Ask Steve: The Church’s Authority

Question: Steve, what authority, if any, does the church have over individuals and the counseling process?

Answer: The church has the right of authority over individual believers in that the church has the obligation to nurture, shepherd, and edify them in love and truth. In turn, believers are expected to obey and submit to church authority (Hebrews 13:17). This church-laity relationship is very similar to that of parent-child and husband-wife based on the Trinitarian model of the Father-Son leadership-submission practice prevalent throughout all eternity: the church is to lovingly and faithfully rule over the body of Christ as the members of the church faithfully submit to the church government. The church’s authority includes teaching, nurturing, exhorting, rebuking, and holding believers to accountability to use their gifts and talents to contribute to the body.

The church also has rightful authority to exercise church discipline/restoration on any member living in unrepentant sin or rebelling against church authority, in which God grants the church the right to exercise proper judgment in dealing with sin and allowing two to three people to bind or loose sin, and God would support that decision (Matthew 18:15-20). The purpose of church discipline is not display the haughty or unjust authority of the church over the laity, but for the purpose of lovingly restoring a sinning brother back to spiritual health and fellowship according to the mandates of Scripture.

As I have mentioned, the church is not to abuse their authority and impose extra-biblical demands on individuals. A church officer is one who has been publicly recognized as having the right and responsibility to perform certain functions for the benefit of the whole church. Therefore, the church’s authority must be in check. Failure to do so would be grounds for church discipline on the sinning elder. If the church acts in accord with God’s word, then the individual is expected to obey and faithfully abide by the church’s wisdom and guidance, as Scripture commands (1 Cor 16:16; 1 Thess 5:13).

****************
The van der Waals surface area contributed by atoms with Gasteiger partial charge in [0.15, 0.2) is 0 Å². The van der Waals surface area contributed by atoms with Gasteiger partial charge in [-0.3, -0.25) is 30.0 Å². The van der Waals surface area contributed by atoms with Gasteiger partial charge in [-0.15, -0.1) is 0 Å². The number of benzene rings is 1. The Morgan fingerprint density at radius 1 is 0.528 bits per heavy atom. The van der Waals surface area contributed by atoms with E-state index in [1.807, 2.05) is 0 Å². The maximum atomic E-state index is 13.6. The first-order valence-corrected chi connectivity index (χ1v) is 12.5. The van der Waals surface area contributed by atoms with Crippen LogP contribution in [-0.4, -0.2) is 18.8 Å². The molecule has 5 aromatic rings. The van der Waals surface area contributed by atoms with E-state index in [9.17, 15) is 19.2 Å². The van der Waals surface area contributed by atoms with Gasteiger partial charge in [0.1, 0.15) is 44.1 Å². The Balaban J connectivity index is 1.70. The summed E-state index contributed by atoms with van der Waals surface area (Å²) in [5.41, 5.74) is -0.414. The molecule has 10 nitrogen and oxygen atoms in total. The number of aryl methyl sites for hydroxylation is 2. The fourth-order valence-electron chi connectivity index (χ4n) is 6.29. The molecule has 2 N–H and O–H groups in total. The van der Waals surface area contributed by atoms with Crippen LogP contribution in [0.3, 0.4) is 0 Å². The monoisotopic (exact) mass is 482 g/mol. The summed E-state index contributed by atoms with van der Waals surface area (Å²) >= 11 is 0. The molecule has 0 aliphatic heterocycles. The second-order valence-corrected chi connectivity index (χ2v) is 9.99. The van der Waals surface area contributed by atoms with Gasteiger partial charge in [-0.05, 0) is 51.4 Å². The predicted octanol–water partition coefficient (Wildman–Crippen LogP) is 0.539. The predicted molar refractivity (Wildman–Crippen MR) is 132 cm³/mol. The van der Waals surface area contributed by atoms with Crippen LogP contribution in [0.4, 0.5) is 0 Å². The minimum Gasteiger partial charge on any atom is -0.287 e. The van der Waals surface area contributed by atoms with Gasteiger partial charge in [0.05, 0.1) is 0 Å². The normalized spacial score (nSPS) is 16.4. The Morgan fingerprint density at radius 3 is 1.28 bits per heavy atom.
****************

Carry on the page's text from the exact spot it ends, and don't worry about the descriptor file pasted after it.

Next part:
The church should have and be closely aligned with a counseling ministry, in which it calls members in the church to seek help from its counseling department and not from psychologists. The biblical counseling department should be part of the church, since church teaching and biblical counseling have their common foundational core in biblical truth. The church’s counseling programs should not be done off premises (with unqualified, unaccounted for counselors) as totally disconnected from the life and program of the church. Counseling must not be based on some other form of wisdom, such as psychology or pop-culture wisdom.

Like all edification done in discipleship, counseling must be based on Scripture. The church must see to it that official counseling is done by qualified men and women who have proper education in the word of God, a solid theological foundation in line with the church’s statement of faith, and practical training to counsel sinning believers. If the counseling programs base their practices on secular psychology or any form of human wisdom apart from Scripture, the church has the right to intervene and institute correction based on what Scripture teaches, since the counseling programs would be openly defying the authority and sufficiency of God’s Word (John 8:31-32, Psalm 119:60). A major goal of biblical counseling is to affirm the teachings of the church, which should theoretically be based on Scripture, and therefore call counselee’s to submit to God’s Word and the church’s counsel.